Meditation does start with concentration. You focus on something; you are also consciously aware of it. However, eventually, with practice, there will be moments when the object of focus—e.g. breath, sensation, mantra etc.—recedes and you are just resting in awareness itself. You become absorbed in just this awareness— without needing some “thing” to be aware of. This is true meditation, and you will only recognize this when it actually happens to you.
3. Keeping your spine as long as possible is the key factor in meditation posture, not sitting cross-legged on the floor.
From a yogic perspective, what is most important in meditation posture is that your spine is elongated while maintaining the three natural curves of the spine (a “straight” spine, is a figure of speech.) The base of the spine should be rooted towards the earth and the crown of head lifts toward the ceiling or sky above: this elongates the spine naturally. If you are sitting in a chair, do keep the feet grounded flat on the floor with knees parallel to each other—no crossed or splayed legs. For many, sitting in a chair allows them to sit with the spine long; there is little value in sitting on the floor hunched over (with knees aching!). While, ultimately, you can meditate in any position, lying down is not generally recommended, especially for beginners, since we want to remain awake and aware.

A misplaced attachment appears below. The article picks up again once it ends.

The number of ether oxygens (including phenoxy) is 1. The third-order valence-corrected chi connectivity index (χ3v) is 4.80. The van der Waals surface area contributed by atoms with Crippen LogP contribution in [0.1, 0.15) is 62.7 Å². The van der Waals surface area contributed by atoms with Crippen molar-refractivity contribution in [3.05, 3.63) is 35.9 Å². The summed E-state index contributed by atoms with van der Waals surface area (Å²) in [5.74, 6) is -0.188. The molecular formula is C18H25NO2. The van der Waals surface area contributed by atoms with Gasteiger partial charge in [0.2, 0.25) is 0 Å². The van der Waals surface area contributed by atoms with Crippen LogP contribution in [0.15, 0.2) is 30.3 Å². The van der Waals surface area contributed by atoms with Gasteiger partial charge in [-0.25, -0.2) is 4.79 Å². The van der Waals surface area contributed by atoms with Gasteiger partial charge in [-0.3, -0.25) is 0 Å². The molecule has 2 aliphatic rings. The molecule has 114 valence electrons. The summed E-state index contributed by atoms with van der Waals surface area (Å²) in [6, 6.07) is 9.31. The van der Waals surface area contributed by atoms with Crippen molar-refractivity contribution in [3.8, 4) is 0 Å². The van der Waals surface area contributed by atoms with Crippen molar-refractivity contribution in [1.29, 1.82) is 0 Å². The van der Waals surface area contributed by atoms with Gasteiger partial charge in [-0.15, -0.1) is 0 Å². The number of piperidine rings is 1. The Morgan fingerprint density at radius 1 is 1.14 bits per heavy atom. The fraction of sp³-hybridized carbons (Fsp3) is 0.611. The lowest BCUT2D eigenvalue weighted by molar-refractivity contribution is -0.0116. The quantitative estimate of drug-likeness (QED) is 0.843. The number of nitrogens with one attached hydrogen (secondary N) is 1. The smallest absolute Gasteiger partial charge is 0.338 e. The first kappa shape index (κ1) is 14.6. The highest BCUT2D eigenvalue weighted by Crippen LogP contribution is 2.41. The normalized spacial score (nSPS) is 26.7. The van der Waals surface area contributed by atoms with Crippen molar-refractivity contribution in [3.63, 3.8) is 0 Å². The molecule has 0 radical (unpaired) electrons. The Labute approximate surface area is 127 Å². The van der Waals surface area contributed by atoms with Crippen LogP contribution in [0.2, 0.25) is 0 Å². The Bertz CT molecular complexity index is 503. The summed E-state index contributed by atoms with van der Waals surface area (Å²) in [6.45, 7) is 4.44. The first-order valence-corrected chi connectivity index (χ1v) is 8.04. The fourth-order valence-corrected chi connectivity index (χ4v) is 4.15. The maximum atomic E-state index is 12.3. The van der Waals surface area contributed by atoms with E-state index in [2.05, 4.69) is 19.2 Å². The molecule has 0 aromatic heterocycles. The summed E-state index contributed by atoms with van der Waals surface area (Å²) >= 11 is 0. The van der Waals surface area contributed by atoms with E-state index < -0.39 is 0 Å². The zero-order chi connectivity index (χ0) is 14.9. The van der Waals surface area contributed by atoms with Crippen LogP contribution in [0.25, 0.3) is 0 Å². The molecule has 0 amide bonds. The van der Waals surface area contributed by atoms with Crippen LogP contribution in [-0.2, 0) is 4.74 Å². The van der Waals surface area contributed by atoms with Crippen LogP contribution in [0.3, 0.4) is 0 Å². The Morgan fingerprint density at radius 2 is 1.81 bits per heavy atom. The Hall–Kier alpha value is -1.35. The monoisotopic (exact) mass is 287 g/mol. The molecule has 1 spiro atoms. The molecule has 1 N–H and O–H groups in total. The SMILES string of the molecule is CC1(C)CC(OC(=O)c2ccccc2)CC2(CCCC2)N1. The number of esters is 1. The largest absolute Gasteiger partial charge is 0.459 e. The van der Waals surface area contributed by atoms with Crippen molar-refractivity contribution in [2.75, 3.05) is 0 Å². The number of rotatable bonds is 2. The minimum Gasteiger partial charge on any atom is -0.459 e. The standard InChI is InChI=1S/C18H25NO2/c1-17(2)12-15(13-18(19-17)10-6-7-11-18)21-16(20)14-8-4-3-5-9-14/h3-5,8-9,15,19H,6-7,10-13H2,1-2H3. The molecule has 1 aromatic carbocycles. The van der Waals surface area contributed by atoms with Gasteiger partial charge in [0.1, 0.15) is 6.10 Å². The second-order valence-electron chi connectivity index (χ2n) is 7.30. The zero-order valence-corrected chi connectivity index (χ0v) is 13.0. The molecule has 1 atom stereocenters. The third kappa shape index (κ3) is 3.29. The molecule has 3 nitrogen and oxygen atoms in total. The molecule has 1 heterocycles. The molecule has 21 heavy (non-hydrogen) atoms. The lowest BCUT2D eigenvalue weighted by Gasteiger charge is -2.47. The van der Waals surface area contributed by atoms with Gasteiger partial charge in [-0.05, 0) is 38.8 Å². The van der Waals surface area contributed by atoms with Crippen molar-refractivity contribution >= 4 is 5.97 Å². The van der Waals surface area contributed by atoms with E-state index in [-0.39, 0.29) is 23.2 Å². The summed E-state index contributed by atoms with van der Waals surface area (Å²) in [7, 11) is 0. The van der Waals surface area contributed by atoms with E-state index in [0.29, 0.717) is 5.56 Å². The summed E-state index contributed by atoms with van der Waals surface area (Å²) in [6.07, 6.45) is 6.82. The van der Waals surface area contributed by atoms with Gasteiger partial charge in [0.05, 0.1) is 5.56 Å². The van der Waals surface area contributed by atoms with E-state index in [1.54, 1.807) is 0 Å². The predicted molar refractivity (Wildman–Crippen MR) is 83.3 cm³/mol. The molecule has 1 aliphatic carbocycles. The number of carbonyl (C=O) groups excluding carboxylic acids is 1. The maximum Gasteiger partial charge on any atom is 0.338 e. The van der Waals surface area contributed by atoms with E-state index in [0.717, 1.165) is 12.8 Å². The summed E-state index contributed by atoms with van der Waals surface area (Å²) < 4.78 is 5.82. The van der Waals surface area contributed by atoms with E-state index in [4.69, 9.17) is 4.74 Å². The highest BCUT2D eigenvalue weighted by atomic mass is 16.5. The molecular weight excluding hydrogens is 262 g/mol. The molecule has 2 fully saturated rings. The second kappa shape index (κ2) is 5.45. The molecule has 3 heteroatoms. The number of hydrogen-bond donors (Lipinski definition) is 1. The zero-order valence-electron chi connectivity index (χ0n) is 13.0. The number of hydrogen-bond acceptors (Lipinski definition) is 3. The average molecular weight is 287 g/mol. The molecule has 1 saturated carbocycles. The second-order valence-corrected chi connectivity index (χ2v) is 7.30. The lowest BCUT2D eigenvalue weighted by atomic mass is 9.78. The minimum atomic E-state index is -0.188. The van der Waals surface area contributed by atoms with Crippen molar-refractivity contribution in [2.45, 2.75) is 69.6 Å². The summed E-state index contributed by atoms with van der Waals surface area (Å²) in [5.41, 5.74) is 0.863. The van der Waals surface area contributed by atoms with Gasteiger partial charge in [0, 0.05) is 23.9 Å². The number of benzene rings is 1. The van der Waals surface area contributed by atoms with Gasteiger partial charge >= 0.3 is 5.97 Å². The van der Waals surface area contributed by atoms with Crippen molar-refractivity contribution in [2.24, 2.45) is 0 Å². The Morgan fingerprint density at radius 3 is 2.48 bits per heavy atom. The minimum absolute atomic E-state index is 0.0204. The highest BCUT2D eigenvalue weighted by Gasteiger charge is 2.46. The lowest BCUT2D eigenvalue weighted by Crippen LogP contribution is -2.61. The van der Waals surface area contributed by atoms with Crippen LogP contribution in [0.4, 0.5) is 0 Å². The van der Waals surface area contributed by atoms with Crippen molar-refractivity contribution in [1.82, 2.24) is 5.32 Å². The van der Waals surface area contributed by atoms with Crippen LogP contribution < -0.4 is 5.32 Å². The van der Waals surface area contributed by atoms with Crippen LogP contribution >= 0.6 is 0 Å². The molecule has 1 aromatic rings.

From the yogic point of view, this elongated posture better enables the prana, or life force, to flow in the spine. This will aid in entering deeper absorption. Note: practicing physical (“hatha”) yoga is one of the best ways to keep the spine healthy and flexible. This does not need to be a strenuous form of hatha yoga, but any practice that safely engages the six movement of the spine: spinal extension (arching); flexion (rounding,); lateral side bending left; lateral side bending right; twisting left; twisting right.
4. Rest will improve your meditation; meditation will improve your rest.
Many of us do not get enough rest, and when we try to meditate, the body says “now—a quiet enough moment to assert my need that you’ve been ignoring!” —and sleepiness occurs. Sleeping can also arise as a form of resistance to being present to whatever arises—which may include unpleasant feelings and memories we want to avoid. (In fact, a strong purpose of meditation is not to always “feel peaceful,” but rather to face and release these often-avoided thoughts and feelings, to become free of them. Meditation increases our capacity to do this, over time, thus creating for us a solid foundation for peace.)
When plagued with sleepiness, my students have also found it helpful to do a brief relaxation before meditation. This is a favorite: lie with the back flat on the floor, head resting on floor or folded blanket, with upper legs resting on the seat of a chair. (See illustration.) This helps creates relaxation but at the same time the elevated lower body brings a gentle, refreshing flow of blood to the brain (it also eases any back aches). Do this for 10-15 minutes and then sit to meditate: you will naturally feel more alert and absorbed in your practice.
A calmer mind in in a calmer body insures better, deeper sleep. Studies, such as one done at Harvard, affirm this.
5. Meditation first thing in the morning reaps special benefits.